Some papers were excepted! I’ve never published in The American Biology Teacher and now 3 are in the queue! So excited to share all of this work and very proud of all the hard-working co-authors.I’m not sure when they’ll come out so stay tuned. Congrats all around!
3. Kane EA, Broder ED, Warnock AC, Butler CM, Judish AL, Angeloni LM, Ghalambor CK (In press) Small fish, big questions: inquiry kits for teaching evolution. The American Biology Teacher.
2. Braude S, Margulis S, Broder ED (In press) The study of animal behavior provides valuable opportunities for original science fair projects: recommendations from the Animal Behavior Society Education Committee. The American Biology Teacher.
1. Broder ED, Angeloni LM, Simmons S, Warren S, Knudson KD, Ghalambor CK (In press) Authentic science with live organisms can improve evolution education. The American Biology Teacher.
My colleague at DU, Claudia Hallagan, came with me to Bella Romero to be a practice judge. All of the students in the Science Club got to practice presenting our poster and answering Claudia’s tough questions.
We made the cover of Animal Conservation this month! We used Trinidadian guppies in a mesocosm experiment to test the effects of divergent immigrants on population fitness. Our original article and response letter can be found in the issue.
It’s a pleasure to work with such a great team- John AK, Sarah Fitzpatrick, Lisa Angeloni, Emily Ruell, and Chris Funk.
Students in my evolution class at DU just submitted their first blog posts about phenotypic plasticity. Check out the class website!
This is a shipping container inside of an old building…
This is a cutting-edge fish laboratory inside of that shipping container!
Before the holiday break, my collaborator Chris Kopack gave me tour of his new lab. He has been working very hard to build this lab inside of a shipping container! He will be housing hundreds of endangered Arkansas Darters there this semester for an experiment designed to tell us how rearing environment and experience with predators affects the ability of these fish to survive after they are stocked back into natural rivers. Maybe shipping container labs will be the next big thing!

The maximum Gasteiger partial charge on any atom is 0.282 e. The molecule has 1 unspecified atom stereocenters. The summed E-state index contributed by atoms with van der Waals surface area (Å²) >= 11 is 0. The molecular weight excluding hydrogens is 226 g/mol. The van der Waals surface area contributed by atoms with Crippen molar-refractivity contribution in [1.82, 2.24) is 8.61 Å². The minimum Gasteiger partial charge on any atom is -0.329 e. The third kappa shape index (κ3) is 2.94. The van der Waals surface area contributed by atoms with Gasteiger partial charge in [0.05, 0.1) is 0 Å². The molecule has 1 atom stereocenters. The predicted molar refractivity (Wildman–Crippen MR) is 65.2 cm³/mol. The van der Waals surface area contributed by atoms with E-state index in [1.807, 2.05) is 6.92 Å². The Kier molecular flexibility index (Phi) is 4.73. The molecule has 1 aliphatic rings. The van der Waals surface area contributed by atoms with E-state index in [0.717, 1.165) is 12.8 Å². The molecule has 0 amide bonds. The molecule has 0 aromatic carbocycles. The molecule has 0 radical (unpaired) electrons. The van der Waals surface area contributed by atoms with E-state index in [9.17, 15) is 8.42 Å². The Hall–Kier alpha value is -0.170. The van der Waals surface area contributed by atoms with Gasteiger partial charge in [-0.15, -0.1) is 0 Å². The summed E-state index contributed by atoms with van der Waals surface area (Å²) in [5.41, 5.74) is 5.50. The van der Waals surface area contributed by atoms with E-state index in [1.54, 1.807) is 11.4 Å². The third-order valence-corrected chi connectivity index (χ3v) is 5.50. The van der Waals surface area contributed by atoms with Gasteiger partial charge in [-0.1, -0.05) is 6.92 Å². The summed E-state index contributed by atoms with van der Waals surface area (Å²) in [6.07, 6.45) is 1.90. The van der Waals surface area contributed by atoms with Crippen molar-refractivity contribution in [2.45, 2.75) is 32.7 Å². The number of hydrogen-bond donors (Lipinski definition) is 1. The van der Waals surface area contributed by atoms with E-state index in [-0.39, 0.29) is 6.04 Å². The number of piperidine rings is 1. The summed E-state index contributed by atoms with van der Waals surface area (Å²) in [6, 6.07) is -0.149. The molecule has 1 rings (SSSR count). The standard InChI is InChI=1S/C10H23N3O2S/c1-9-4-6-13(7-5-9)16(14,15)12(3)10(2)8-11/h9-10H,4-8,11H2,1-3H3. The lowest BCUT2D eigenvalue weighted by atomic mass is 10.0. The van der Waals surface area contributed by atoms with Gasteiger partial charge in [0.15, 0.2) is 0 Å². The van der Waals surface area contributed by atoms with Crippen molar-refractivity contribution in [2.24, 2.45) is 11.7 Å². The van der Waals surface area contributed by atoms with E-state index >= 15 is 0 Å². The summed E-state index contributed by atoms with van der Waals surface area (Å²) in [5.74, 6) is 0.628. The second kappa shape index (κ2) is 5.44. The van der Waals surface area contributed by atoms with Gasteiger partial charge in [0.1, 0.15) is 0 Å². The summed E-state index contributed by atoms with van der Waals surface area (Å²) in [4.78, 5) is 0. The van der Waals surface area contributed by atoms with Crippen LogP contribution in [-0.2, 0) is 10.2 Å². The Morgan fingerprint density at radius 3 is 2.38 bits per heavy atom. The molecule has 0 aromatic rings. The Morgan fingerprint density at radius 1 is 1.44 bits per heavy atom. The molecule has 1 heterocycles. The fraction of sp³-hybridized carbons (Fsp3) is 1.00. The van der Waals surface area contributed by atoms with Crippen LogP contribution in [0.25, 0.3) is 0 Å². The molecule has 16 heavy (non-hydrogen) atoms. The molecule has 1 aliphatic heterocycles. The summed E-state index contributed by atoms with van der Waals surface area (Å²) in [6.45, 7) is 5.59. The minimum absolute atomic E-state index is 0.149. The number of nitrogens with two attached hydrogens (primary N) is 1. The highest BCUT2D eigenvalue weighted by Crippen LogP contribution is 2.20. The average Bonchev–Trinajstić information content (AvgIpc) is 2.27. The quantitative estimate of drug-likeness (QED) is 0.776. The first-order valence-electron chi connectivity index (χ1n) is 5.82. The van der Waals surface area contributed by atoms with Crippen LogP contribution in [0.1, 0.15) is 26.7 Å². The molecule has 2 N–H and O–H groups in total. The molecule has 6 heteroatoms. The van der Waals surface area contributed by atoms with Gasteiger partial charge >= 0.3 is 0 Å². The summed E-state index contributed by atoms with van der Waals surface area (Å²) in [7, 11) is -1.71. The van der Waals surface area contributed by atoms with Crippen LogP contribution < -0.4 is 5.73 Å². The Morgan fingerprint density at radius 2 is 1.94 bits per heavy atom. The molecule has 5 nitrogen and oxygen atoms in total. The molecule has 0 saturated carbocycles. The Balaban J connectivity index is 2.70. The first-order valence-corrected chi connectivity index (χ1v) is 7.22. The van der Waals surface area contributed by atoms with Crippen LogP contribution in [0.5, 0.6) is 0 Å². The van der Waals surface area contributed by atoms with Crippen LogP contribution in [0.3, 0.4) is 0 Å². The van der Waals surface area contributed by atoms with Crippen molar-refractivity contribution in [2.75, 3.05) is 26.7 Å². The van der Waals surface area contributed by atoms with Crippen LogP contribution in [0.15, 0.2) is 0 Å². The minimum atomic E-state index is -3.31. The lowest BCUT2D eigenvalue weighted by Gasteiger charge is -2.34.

And there are fish in the lab! Check out the tiny darters and the adorable pike predators.
We are almost finished with data collection with the 8th-grade science club. My mentor Dr. Shannon Murphy joined this week, which was fun! We are recording the amount of time individual guppies spend in plant cover versus open water and in light versus shade. We’ll look at the data after the holiday break.
We decided on a question! We are going to investigate whether wild and domestic guppies have different microhabitat preferences, specifically for light levels and plant cover versus open water. Now we are working out methods. Stay tuned for updates on Bella Romero Science Club!
I have always wanted to develop and teach an upper-level evolution course. See my flier below!
This class will be capped at 20 students so there are infinite options for active learning. I have two months to prep…who has resources to share?
GREEBs this year at RMBL (Rocky Mountain Biological Laboratory) was stunning. This was my first visit to Gothic, CO and it might be my favorite GREEBs location yet. CSU and DU were well represented with almost every member of the Angeloni lab giving great talks and many great talks from the Tinghitella and Murphy labs. Here are some pictures from the field station.
Some CSU representatives at GREEBs 2016 (me, Eva Hoffman, Brett Seymoure, Casey Lee, Clif McKee, Lisa Angeloni, Justin Havird, Chris Schell and baby Cairo)
Success! You can see that I’m smiling at the end of my seminar because it’s over! I had a lovely time celebrating with friends and family and am so grateful that so many people could be there to celebrate this life event with me. I couldn’t have done it without you so thank you, thank you, thank you.